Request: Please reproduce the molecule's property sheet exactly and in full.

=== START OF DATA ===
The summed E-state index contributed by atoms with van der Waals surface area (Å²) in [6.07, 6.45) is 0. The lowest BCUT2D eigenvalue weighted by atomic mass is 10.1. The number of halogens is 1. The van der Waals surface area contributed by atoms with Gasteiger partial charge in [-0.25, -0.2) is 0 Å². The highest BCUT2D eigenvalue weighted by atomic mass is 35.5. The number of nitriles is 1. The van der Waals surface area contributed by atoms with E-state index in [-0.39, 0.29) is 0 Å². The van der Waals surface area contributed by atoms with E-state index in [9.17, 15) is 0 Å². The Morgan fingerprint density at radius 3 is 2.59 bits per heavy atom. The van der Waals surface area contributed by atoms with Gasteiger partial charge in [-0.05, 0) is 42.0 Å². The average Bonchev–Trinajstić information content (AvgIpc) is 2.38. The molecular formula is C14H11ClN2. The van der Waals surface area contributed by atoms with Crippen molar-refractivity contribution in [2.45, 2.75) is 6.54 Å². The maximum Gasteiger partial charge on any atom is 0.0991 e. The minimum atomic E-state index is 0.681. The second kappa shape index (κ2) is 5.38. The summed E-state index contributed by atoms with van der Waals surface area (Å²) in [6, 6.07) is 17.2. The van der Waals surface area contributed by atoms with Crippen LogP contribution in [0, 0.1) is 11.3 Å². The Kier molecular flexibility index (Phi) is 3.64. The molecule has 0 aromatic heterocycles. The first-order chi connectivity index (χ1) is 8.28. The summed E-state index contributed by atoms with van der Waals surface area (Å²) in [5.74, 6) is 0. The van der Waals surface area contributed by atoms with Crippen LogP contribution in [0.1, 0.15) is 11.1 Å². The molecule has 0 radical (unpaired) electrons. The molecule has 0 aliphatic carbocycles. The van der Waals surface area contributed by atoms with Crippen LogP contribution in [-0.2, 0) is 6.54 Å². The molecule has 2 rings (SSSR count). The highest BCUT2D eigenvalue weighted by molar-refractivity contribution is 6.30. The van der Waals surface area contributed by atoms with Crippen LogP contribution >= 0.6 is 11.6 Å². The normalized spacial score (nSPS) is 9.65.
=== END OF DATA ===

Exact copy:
The summed E-state index contributed by atoms with van der Waals surface area (Å²) in [6.07, 6.45) is 0. The lowest BCUT2D eigenvalue weighted by atomic mass is 10.1. The number of halogens is 1. The van der Waals surface area contributed by atoms with Gasteiger partial charge in [-0.25, -0.2) is 0 Å². The highest BCUT2D eigenvalue weighted by atomic mass is 35.5. The number of nitriles is 1. The van der Waals surface area contributed by atoms with E-state index in [-0.39, 0.29) is 0 Å². The van der Waals surface area contributed by atoms with E-state index in [9.17, 15) is 0 Å². The Morgan fingerprint density at radius 3 is 2.59 bits per heavy atom. The van der Waals surface area contributed by atoms with Gasteiger partial charge in [-0.05, 0) is 42.0 Å². The average Bonchev–Trinajstić information content (AvgIpc) is 2.38. The molecular formula is C14H11ClN2. The van der Waals surface area contributed by atoms with Crippen molar-refractivity contribution in [2.45, 2.75) is 6.54 Å². The maximum Gasteiger partial charge on any atom is 0.0991 e. The minimum atomic E-state index is 0.681. The second kappa shape index (κ2) is 5.38. The summed E-state index contributed by atoms with van der Waals surface area (Å²) in [6, 6.07) is 17.2. The van der Waals surface area contributed by atoms with Crippen LogP contribution in [0, 0.1) is 11.3 Å². The Kier molecular flexibility index (Phi) is 3.64. The molecule has 0 aromatic heterocycles. The first-order chi connectivity index (χ1) is 8.28. The summed E-state index contributed by atoms with van der Waals surface area (Å²) in [5.74, 6) is 0. The van der Waals surface area contributed by atoms with Crippen LogP contribution in [0.1, 0.15) is 11.1 Å². The molecule has 0 radical (unpaired) electrons. The molecule has 0 aliphatic carbocycles. The van der Waals surface area contributed by atoms with Crippen LogP contribution in [-0.2, 0) is 6.54 Å². The molecule has 2 rings (SSSR count). The highest BCUT2D eigenvalue weighted by molar-refractivity contribution is 6.30. The van der Waals surface area contributed by atoms with Crippen LogP contribution >= 0.6 is 11.6 Å². The normalized spacial score (nSPS) is 9.65.